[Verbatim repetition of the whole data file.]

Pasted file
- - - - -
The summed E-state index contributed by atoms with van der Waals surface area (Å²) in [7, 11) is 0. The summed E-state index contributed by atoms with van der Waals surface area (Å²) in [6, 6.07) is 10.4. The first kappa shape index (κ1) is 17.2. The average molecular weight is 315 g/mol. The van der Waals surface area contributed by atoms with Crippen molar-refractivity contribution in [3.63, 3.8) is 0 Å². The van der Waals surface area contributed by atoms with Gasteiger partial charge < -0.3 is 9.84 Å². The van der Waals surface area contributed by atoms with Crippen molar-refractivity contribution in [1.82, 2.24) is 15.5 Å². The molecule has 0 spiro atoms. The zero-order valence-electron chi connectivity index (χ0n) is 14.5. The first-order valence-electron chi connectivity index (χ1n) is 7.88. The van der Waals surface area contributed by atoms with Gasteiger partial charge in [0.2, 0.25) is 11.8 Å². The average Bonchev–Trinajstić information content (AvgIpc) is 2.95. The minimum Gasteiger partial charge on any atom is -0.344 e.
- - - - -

The summed E-state index contributed by atoms with van der Waals surface area (Å²) in [7, 11) is 0. The summed E-state index contributed by atoms with van der Waals surface area (Å²) in [6, 6.07) is 10.4. The first kappa shape index (κ1) is 17.2. The average molecular weight is 315 g/mol. The van der Waals surface area contributed by atoms with Crippen molar-refractivity contribution in [3.63, 3.8) is 0 Å². The van der Waals surface area contributed by atoms with Gasteiger partial charge < -0.3 is 9.84 Å². The van der Waals surface area contributed by atoms with Crippen molar-refractivity contribution in [1.82, 2.24) is 15.5 Å². The molecule has 0 spiro atoms. The zero-order valence-electron chi connectivity index (χ0n) is 14.5. The first-order valence-electron chi connectivity index (χ1n) is 7.88. The van der Waals surface area contributed by atoms with Gasteiger partial charge in [0.2, 0.25) is 11.8 Å². The average Bonchev–Trinajstić information content (AvgIpc) is 2.95. The minimum Gasteiger partial charge on any atom is -0.344 e.